The Raspberry Pi RP2040 and Espressif ESP32 are two of the most popular microcontroller units (MCUs) used by hobbyists and engineers alike. Both offer compelling capabilities at affordable prices, but they have some important differences that users should consider when selecting a microcontroller for their next project.
Introducing the RP2040 and ESP32
The RP2040 was introduced in early 2021 by Raspberry Pi as the microcontroller powering their Pico board. It features a dual-core Arm Cortex M0+ processor running at up to 133 MHz, 264KB of on-chip SRAM, and support for up to 16MB of off-chip Flash memory. The RP2040 is fabricated with a 40nm process and integrates much of the functionality needed for an embedded application, including timers, ADC, DAC, SPI, and I2C.
The ESP32 from Espressif has been available since 2016 and employs a dual-core Xtensa LX6 microprocessor with clock speeds up to 240 MHz. It has 520KB of SRAM and supports external Flash up to 16MB. The ESP32 is fabricated with a 40nm process and includes an impressive amount of peripherals such as capacitive touch, Hall sensors, SD card interface, Ethernet, high-speed SPI, I2S and I2C.
Performance and Benchmarks
In terms of raw processing power, the ESP32 has a clear advantage with its faster 240 MHz clock speed compared to 133 MHz on the RP2040. However, both are capable 32-bit MCUs with more than enough horsepower for most embedded and Internet of Things applications. The RP2040 uses a simpler but more power efficient processor design based on Arm Cortex M0+, while the ESP32 employs the more advanced Xtensa cores.
For memory, the 520KB SRAM on the ESP32 dwarfs the 264KB available on the RP2040. Again, both have enough memory for typical tasks but the extra capacity on the ESP32 provides more flexibility for complex data processing algorithms or buffering data streams.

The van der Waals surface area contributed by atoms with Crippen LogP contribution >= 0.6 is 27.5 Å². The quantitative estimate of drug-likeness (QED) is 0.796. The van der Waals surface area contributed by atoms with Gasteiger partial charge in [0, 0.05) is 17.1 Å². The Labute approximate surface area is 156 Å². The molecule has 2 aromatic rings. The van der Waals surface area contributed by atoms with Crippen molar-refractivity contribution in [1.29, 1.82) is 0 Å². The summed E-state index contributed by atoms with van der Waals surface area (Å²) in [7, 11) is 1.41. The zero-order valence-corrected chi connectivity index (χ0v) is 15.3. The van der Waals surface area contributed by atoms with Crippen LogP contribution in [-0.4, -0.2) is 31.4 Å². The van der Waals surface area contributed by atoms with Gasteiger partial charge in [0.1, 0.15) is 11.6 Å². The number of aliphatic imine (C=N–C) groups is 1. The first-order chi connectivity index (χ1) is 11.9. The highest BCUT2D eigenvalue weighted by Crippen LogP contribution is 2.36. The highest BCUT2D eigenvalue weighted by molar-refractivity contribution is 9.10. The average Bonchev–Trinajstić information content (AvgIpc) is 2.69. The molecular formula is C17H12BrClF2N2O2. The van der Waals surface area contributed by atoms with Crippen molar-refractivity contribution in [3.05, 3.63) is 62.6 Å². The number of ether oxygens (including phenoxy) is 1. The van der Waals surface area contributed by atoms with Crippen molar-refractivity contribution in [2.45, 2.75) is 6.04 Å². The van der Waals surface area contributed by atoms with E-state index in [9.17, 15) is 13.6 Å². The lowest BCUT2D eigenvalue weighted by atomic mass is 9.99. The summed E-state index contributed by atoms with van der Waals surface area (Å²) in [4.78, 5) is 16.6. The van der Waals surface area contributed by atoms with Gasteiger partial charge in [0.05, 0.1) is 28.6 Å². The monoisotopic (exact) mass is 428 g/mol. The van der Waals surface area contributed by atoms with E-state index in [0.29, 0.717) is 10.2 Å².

Various benchmarks have shown the ESP32 performing 1.5x to 2x faster than the RP2040 on typical tasks. However, the RP2040 consumes less power and can operate efficiently down to 1.8V while the ESP32 needs 3.3V. So for low power applications, especially when running from batteries or energy harvesting sources, the RP2040 has the advantage.
Peripheral Features and I/O Options
A key difference between these two MCUs is the peripheral features integrated on chip. The RP2040 has a decent set of peripherals including dual SPI controllers, two I2C controllers, and multiple PWM and ADC channels. However, the ESP32 supports a much broader range thanks to its purpose-built design for wireless networking and Internet of Things connectivity.
For example, the ESP32 includes an Ethernet MAC, high speed SPI Master/Slave, SD card interface, capacitive touch sensing, Hall effect sensors, and support for external memories like SRAM and Flash. It also can interface with cameras, LCDs, and other advanced peripherals.
In terms of connectivity, both microcontrollers have dual SPI, dual I2C, UART, PWM and ADC capabilities. However the ESP32 sets itself apart with built-in support for WiFi, Bluetooth Classic/BLE, and TCP/IP networking. These make it easier to add wireless capabilities to projects and connect to the Internet.
For external I/O expansion, each board uses different standards. The RP2040 supports high speed I/O via its two PIO state machines. The ESP32 utilizes SPI, I2S, SD cards, and other ports. There are expansion boards available for both MCUs that add many additional I/O options.
Power Consumption and Battery Operation
When it comes to power consumption, the RP2040 is more efficient than the ESP32. At 3.3V supply voltage, the RP2040 draws around 0.2 mA per MHz of clock speed. So at 133 MHz it can operate at approximately 27 mA. The ESP32 at 240 MHz consumes around 240 mA in active mode. However the ESP32 can run in power save mode at down to 2.5 mA.